Speaking to New Zealand broadcaster Newshub during a recent trip to the country, Mr Branson said that he sees a significant business opportunity for the country’s dairy farmers in marijuana.
"You should legalise it, grow it, tax it, regulate it," he said.
"I think that would be wonderful because obviously the amount of dairy cows that New Zealand has is damaging the rivers,” he added. “If you could put some of that land over into growing cannabis would be just as profitable for them, if not more profitable.”
According to the website of the country’s police department, cannabis is one of the most widely available illicit drugs in New Zealand.
Police say that they are committed to reducing the demand for it and disrupting the supply chain, and that penalties associated with it range from a $NZ500 fine for possession to a 14-year jail term for its supply or manufacture.
But Sir Richard is known for his innovative and adventurous approach to business and his support for budding entrepreneurs. And he has also in the past spoken out vocally against the war on drugs.
“Communities around the world have been ravaged by decades of a brutal, repressive and completely ineffective war on drugs,” the Virgin founder wrote in a blog post last March.
“The consequences of these strategies include soaring violence, overcrowded prisons, and pervasive corruption. Presented as an investment in a better future, the war on drugs has been an epic, costly failure,” he said, adding that “we need a new course of action.”
He is a member of the Global Commission on Drug Policy, a group of international politicians and experts whose aim it is to reduce the harm caused by drugs to people and societies.
Cannabis around the world
Cannabis around the world
Farmers destroy cannabis plantations under Moroccan police supervision in the northern Moroccan Larache region, pictured here in 2006
Growing business: Cannabis on sale at River Rock Wellness
Oaksterdam in Oakland, California, is the world's only university dedicated to the study and cultivation of cannabis
Alain Jocard/AFP/Getty Images
A cannabis smoker marks the start of the new law by the Space Needle in Seattle
Cannabis growing wild in China, where it has been used to treat conditions such as gout and malaria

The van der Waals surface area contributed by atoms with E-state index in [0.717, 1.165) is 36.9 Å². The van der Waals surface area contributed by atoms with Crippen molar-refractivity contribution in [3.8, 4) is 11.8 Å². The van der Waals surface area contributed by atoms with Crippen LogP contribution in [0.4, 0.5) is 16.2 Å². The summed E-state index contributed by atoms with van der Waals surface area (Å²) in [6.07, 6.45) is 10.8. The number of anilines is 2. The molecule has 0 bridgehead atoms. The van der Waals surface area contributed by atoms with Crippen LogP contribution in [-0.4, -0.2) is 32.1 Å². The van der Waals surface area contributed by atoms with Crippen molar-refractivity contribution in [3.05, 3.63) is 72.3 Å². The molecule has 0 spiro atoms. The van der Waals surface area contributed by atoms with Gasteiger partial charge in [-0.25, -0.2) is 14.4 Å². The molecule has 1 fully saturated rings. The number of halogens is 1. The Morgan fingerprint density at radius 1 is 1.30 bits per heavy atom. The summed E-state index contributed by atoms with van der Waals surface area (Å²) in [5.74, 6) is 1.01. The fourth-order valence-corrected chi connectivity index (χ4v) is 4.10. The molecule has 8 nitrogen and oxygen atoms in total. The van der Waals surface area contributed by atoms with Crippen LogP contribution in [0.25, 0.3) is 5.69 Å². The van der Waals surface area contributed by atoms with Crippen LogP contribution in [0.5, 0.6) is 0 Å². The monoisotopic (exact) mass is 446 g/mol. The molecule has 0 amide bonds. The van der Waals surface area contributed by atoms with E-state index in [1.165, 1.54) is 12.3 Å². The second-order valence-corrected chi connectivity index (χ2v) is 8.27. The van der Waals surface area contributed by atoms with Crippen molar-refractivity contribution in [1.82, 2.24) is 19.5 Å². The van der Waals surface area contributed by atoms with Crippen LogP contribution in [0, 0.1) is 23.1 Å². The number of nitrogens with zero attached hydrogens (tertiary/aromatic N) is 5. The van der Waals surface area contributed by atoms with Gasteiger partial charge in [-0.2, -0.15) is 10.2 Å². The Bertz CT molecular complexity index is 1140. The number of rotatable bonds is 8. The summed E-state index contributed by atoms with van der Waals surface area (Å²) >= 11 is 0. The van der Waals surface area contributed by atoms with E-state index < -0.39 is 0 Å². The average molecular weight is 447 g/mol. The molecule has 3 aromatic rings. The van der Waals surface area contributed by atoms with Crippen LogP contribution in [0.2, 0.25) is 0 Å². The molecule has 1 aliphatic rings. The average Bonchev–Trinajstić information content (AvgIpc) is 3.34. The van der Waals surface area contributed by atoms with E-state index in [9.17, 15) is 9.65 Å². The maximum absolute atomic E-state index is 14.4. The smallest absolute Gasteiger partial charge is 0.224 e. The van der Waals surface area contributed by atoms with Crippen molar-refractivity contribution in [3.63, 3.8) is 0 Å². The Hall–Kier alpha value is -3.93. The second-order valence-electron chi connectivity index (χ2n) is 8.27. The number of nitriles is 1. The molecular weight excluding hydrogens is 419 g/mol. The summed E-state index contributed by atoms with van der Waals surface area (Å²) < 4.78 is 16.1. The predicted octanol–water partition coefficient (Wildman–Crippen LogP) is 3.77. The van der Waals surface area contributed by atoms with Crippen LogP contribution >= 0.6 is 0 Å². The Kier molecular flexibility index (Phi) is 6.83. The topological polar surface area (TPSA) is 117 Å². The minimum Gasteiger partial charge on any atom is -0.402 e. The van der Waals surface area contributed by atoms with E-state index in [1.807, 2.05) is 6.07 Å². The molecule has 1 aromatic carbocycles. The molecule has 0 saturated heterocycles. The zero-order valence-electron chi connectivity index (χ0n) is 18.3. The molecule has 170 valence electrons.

Uruguay has voted to make the country the first to legalize marijuana
A groundswell of support from the public led to full legalisation in Colorado
A man smokes licenced medicinal marijuana prior to participating in the annual Hemp Parade, or 'Hanfparade', in support of the legalization of marijuana in Germany on August 7, 2010 in Berlin, Germany. The consumption of cannabis in Germany is legal, though all other aspects, including growing, importing or selling it, are not. However, since the introduction of a new law in 2009, the sale and possession of marijuana for licenced medicinal use is legal.
Sean Gallup/Getty Images
The UK latest figures show 2.3 million people used cannabis in the last year
Tourists visiting Amsterdam will not be banned from using the city’s famous cannabis cafes
These 25 cannabis plants, seized in Merseyside police, could have generated a turnover of £40,000 a year
12/13 San Francisco
April 20, 2012: People smoke marijuana joints at 4:20 p.m. as thousands of marijuana advocates gathered at Golden Gate Park in San Francisco, California. The event was held on April 20, a date corresponding with a numerical 4/20 code widely known within the cannabis subculture as a symbol for all things marijuana.
A cannabis users' association will pay the town of Rasquera more than €600,000 a year for the lease of the land
In a separate blog post in April, commenting on the UN General Assembly’s Special Session on drug policy, Sir Richard vowed to redouble efforts to “support societies around the world to positively recalibrate drug policy”.
During his trip to New Zealand, Sir Richard also met Prime Minister Bill English and the country’s former Prime Minister John Key, according to his blog.Reuse content